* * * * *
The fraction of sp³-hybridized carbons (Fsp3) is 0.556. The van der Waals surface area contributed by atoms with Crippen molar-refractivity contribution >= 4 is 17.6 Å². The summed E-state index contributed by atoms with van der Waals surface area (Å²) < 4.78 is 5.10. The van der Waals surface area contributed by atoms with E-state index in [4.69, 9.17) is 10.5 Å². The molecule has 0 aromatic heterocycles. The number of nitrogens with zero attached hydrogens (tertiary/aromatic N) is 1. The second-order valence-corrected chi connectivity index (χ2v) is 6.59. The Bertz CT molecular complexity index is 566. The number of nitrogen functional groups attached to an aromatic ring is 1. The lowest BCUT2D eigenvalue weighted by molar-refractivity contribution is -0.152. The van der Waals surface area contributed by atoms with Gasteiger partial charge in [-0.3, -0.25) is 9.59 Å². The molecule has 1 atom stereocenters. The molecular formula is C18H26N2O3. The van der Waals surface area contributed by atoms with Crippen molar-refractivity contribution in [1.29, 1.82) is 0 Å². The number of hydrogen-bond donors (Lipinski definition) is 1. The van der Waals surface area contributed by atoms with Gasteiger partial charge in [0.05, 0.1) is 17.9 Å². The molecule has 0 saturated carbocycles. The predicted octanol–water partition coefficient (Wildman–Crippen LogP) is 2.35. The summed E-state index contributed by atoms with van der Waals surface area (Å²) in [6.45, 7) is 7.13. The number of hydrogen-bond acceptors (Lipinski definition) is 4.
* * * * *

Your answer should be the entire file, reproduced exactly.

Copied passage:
The fraction of sp³-hybridized carbons (Fsp3) is 0.556. The van der Waals surface area contributed by atoms with Crippen molar-refractivity contribution >= 4 is 17.6 Å². The summed E-state index contributed by atoms with van der Waals surface area (Å²) < 4.78 is 5.10. The van der Waals surface area contributed by atoms with E-state index in [4.69, 9.17) is 10.5 Å². The molecule has 0 aromatic heterocycles. The number of nitrogens with zero attached hydrogens (tertiary/aromatic N) is 1. The second-order valence-corrected chi connectivity index (χ2v) is 6.59. The Bertz CT molecular complexity index is 566. The number of nitrogen functional groups attached to an aromatic ring is 1. The lowest BCUT2D eigenvalue weighted by molar-refractivity contribution is -0.152. The van der Waals surface area contributed by atoms with Gasteiger partial charge in [-0.3, -0.25) is 9.59 Å². The molecule has 1 atom stereocenters. The molecular formula is C18H26N2O3. The van der Waals surface area contributed by atoms with Crippen molar-refractivity contribution in [1.29, 1.82) is 0 Å². The number of hydrogen-bond donors (Lipinski definition) is 1. The van der Waals surface area contributed by atoms with Gasteiger partial charge in [0.05, 0.1) is 17.9 Å². The molecule has 0 saturated carbocycles. The predicted octanol–water partition coefficient (Wildman–Crippen LogP) is 2.35. The summed E-state index contributed by atoms with van der Waals surface area (Å²) in [6.45, 7) is 7.13. The number of hydrogen-bond acceptors (Lipinski definition) is 4.